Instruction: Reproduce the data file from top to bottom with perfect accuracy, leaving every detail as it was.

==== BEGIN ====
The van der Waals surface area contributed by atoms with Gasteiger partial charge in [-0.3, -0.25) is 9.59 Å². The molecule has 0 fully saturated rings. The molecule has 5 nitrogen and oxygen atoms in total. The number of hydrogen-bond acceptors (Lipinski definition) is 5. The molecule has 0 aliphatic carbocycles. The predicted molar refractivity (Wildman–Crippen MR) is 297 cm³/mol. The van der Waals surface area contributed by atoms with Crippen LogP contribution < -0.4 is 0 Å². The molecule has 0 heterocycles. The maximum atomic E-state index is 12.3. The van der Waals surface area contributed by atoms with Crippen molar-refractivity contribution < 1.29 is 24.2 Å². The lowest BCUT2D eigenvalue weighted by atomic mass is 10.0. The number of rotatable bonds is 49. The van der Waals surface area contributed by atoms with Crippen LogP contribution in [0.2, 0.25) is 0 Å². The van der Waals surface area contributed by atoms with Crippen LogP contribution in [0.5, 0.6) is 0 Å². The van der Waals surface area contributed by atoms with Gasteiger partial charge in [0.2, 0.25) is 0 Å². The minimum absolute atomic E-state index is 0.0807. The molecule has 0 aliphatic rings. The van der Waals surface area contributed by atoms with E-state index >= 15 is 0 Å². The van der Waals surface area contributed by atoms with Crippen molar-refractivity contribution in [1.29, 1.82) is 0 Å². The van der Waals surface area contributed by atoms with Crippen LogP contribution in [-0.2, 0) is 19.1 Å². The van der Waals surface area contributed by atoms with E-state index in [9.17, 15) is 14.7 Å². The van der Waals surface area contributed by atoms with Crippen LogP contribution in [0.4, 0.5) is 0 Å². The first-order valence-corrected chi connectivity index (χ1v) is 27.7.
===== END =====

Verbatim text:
The van der Waals surface area contributed by atoms with Gasteiger partial charge in [-0.3, -0.25) is 9.59 Å². The molecule has 0 fully saturated rings. The molecule has 5 nitrogen and oxygen atoms in total. The number of hydrogen-bond acceptors (Lipinski definition) is 5. The molecule has 0 aliphatic carbocycles. The predicted molar refractivity (Wildman–Crippen MR) is 297 cm³/mol. The van der Waals surface area contributed by atoms with Crippen LogP contribution < -0.4 is 0 Å². The molecule has 0 heterocycles. The maximum atomic E-state index is 12.3. The van der Waals surface area contributed by atoms with Crippen molar-refractivity contribution < 1.29 is 24.2 Å². The lowest BCUT2D eigenvalue weighted by atomic mass is 10.0. The number of rotatable bonds is 49. The van der Waals surface area contributed by atoms with Crippen LogP contribution in [0.2, 0.25) is 0 Å². The van der Waals surface area contributed by atoms with Crippen LogP contribution in [0.5, 0.6) is 0 Å². The van der Waals surface area contributed by atoms with Gasteiger partial charge in [0.2, 0.25) is 0 Å². The minimum absolute atomic E-state index is 0.0807. The molecule has 0 aliphatic rings. The van der Waals surface area contributed by atoms with E-state index >= 15 is 0 Å². The van der Waals surface area contributed by atoms with Crippen molar-refractivity contribution in [1.29, 1.82) is 0 Å². The van der Waals surface area contributed by atoms with Crippen LogP contribution in [-0.2, 0) is 19.1 Å². The van der Waals surface area contributed by atoms with E-state index in [9.17, 15) is 14.7 Å². The van der Waals surface area contributed by atoms with Crippen LogP contribution in [0.4, 0.5) is 0 Å². The first-order valence-corrected chi connectivity index (χ1v) is 27.7.